For 25 years now, San Francisco’s Pansy Division have been kicking down musical walls with a message of radical “out”-ness couched in undeniable (and undeniably catchy) songs—hyper-poppy punk rave-ups with titles like “Fem In A Black Leather Jacket,” “Dick Of Death” and “I’m Gonna Be A Slut.” Tours with bands like one-time labelmates Green Day (at the height of that act’s first wave of mega-popularity) shoved Pansy Division’s humor-inflected and intentionally provocative queerness in the face of Alternative Nation’s teeming masses, establishing them as a mainstay of the queercore scene. Now, as Pansy Division prepare to release their ninth full-length, Quite Contrary, (which you can stream in advance of its Sept. 9 release below) AP got band frontman/visionary Jon Ginoli on the phone with Ben Hopkins and Liv Bruce of rapidly rising Brooklyn-based normative-gender demolitionists, sonic rabble-rousers and PD spiritual successors PWR BTTM to talk about queerness and punk, past and present.
BEN HOPKINS: It’s fair to say that Pansy Division were role models of how to “do it yourself,” especially as a queer artist in an art form that, let’s just say, was atypical for people like us to be front-and-center in for a very long time. Liv and I can name 50 queer bands now that are doing exactly what we’re doing on the same level we’re doing it at. Before that, it was just you.
JON GINOLI: It’s been 25 years now! That’s why we decided to do a record this year. There were a few others, but it’s kind of amazing how few there were when we began. One of the things that precipitated [forming Pansy Division] was when N.W.A. came along. I thought wow, here is the voice of people you don’t usually hear on records. That’s cool—but they’re homophobic. You can talk about being violent, you can talk about committing crimes, but you can’t talk about love and you can’t talk about sex in the way that we wanted to. We thought there was something wrong with that.
HOPKINS: I want to talk for a second about the radicalism of talking about sex in a band in the time period you started, especially about gay sex, because such a huge part of the beginning of the AIDS crisis was the reluctance of conservative political figures to even say that it was happening. I always have to remind myself that it was possible, before the internet, for a president to just pretend this problem didn’t exist.
GINOLI: I didn’t think I was going to be the one to do it. Chris [Freeman, bassist] and I were waiting for a “gay band” to come along. When we were starting, what gay people were supposed to do within gay culture was very proscribed. You were allowed to be interested in certain kinds of music if you were gay, otherwise, it was irrelevant to the gay experience. And I thought, “Well that is bullshit!” I thought [it was] a real limitation I wanted to change. And I’m really glad we were able to do that until other people said, “Yes, you don’t have to listen to show tunes and disco.”
HOPKINS: One thing I was happy with when Liv suggested the name PWR BTTM to me was that no one can be like “Oh, they’re just kidding around.” This is PWR BTTM, honey! We put it on a fucking tote bag! With Pansy Division, it’s the same shit. What did people say about your band name when you came out?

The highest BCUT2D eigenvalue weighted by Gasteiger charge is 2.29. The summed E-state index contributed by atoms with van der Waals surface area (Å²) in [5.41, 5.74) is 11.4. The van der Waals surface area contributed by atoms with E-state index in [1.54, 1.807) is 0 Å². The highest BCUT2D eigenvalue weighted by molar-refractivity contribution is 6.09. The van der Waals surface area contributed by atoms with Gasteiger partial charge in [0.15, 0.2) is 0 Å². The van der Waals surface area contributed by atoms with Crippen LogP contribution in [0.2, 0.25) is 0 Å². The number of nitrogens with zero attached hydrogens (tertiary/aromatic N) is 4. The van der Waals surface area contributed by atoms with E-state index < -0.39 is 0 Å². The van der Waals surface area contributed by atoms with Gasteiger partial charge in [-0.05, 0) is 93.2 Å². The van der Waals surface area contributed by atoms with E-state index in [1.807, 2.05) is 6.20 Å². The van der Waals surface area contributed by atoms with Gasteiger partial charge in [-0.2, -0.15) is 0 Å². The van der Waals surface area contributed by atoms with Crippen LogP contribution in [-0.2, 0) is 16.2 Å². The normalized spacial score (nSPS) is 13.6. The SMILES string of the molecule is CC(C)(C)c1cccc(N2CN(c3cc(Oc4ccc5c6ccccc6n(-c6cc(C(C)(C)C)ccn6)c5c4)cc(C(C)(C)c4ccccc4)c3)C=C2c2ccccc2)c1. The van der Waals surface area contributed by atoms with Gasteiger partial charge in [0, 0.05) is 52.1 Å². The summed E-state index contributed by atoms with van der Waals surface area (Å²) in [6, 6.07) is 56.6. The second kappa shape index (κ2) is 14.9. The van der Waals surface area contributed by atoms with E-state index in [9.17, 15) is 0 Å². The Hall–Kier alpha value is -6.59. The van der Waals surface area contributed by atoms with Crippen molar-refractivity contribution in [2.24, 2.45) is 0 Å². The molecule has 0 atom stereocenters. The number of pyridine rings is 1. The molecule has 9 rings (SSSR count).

GINOLI: Actually, people loved the band name! I thought, if I’m going to try and form this band, I better have my concept clear. The goal was to have an all-gay band. Because it’s not like there weren’t gay people playing music when I started the band, but few of them were out. At this point, we have someone straight playing in the band—three gay boys and one straight dude. When we started out though, we wanted to be an all-gay band to make a statement. I felt like it was necessary when we began. I wanted to make that point with our band.
LIV BRUCE: Have you ever had experiences where people thought you were straight guys playing at this gay thing as a joke?
GINOLI: Yeah, that happened, especially when we were touring with Green Day [in 1994]. Back then, their crowd was very young, and sometimes we would meet people who were teenagers, sometimes even younger than teenagers, who thought “Yeah, your band is funny, but you’re not really gay, are you?” They had us on tour to make a statement to their audience that they were not Guns ‘N’ Roses. They wanted to show their punk roots. What does punk mean to you guys?
BRUCE: It’s such a stupid word. I just think there’s been so many kinds of punk and so many locations of punk, it means so many different things to different people. When I think about keeping punk an open place for outsiders, it always has been this cool kids club, of who is punk and who’s not. I’m starting to think that it’s unavoidable.
GINOLI: I think this is our least punk-sounding record. The idea was, “Let’s make a record that’s true to our age.” We’re all in our 40s or 50s. We did do “I’m Gonna Be A Slut” way back when. That was one of our more popular songs. But none of us wants to be a slut at this point! The album’s called Quite Contrary. We came up with the title after much deliberation because we felt like we just don’t fit into any easy category. We’re punk, but we’re not punk. We’re gay but we don’t play the kind of music that most gay people listen to. We’re an indie-rock band, but we’re queer, and that makes us different, too. I think our band would be more popular if we could easily slot into something. But we combine from these different areas, and I think your band does, too. It’s really great to see you catching on.
AP: Okay everyone, this seems like a good place to wrap this up.
GINOLI: But we’ve barely scratched the surface! We’ve got to go for two more hours!
BRUCE: You sound like my boyfriend. alt